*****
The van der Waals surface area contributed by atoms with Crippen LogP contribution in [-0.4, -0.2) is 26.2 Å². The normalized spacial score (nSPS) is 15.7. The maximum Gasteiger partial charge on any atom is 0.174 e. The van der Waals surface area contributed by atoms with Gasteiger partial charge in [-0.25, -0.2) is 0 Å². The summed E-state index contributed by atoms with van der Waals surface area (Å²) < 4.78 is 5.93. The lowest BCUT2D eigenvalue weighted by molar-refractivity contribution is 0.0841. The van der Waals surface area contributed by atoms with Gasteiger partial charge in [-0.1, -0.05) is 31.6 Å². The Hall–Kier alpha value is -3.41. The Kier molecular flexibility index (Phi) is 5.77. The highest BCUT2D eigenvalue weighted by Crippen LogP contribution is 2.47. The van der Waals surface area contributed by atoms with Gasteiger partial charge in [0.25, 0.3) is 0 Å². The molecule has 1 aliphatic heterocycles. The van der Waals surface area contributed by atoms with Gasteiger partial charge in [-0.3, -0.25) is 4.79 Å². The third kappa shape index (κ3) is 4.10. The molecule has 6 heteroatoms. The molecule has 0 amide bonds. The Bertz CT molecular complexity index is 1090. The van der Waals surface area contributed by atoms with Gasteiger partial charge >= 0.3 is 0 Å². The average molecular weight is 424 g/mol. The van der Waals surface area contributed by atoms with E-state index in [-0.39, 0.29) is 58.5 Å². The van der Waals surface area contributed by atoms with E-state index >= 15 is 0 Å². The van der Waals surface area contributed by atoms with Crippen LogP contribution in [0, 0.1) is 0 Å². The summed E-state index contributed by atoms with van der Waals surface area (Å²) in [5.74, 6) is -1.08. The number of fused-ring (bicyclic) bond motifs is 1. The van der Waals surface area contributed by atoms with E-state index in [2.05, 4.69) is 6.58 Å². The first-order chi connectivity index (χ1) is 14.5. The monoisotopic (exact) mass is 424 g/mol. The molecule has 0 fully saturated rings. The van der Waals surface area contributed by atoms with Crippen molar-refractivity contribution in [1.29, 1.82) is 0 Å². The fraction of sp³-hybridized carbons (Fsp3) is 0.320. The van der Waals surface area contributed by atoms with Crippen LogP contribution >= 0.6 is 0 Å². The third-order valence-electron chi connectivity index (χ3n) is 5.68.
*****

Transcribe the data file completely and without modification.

The van der Waals surface area contributed by atoms with Crippen LogP contribution in [-0.4, -0.2) is 26.2 Å². The normalized spacial score (nSPS) is 15.7. The maximum Gasteiger partial charge on any atom is 0.174 e. The van der Waals surface area contributed by atoms with Gasteiger partial charge in [-0.25, -0.2) is 0 Å². The summed E-state index contributed by atoms with van der Waals surface area (Å²) < 4.78 is 5.93. The lowest BCUT2D eigenvalue weighted by molar-refractivity contribution is 0.0841. The van der Waals surface area contributed by atoms with Gasteiger partial charge in [-0.1, -0.05) is 31.6 Å². The Hall–Kier alpha value is -3.41. The Kier molecular flexibility index (Phi) is 5.77. The highest BCUT2D eigenvalue weighted by Crippen LogP contribution is 2.47. The van der Waals surface area contributed by atoms with Gasteiger partial charge in [0.25, 0.3) is 0 Å². The molecule has 1 aliphatic heterocycles. The van der Waals surface area contributed by atoms with Gasteiger partial charge in [-0.3, -0.25) is 4.79 Å². The third kappa shape index (κ3) is 4.10. The molecule has 6 heteroatoms. The molecule has 0 amide bonds. The Bertz CT molecular complexity index is 1090. The van der Waals surface area contributed by atoms with Gasteiger partial charge >= 0.3 is 0 Å². The average molecular weight is 424 g/mol. The van der Waals surface area contributed by atoms with E-state index in [-0.39, 0.29) is 58.5 Å². The van der Waals surface area contributed by atoms with E-state index >= 15 is 0 Å². The van der Waals surface area contributed by atoms with Crippen LogP contribution in [0, 0.1) is 0 Å². The summed E-state index contributed by atoms with van der Waals surface area (Å²) in [5.74, 6) is -1.08. The number of fused-ring (bicyclic) bond motifs is 1. The van der Waals surface area contributed by atoms with E-state index in [2.05, 4.69) is 6.58 Å². The first-order chi connectivity index (χ1) is 14.5. The monoisotopic (exact) mass is 424 g/mol. The molecule has 0 fully saturated rings. The van der Waals surface area contributed by atoms with Crippen molar-refractivity contribution in [1.29, 1.82) is 0 Å². The fraction of sp³-hybridized carbons (Fsp3) is 0.320. The van der Waals surface area contributed by atoms with Crippen LogP contribution >= 0.6 is 0 Å². The third-order valence-electron chi connectivity index (χ3n) is 5.68.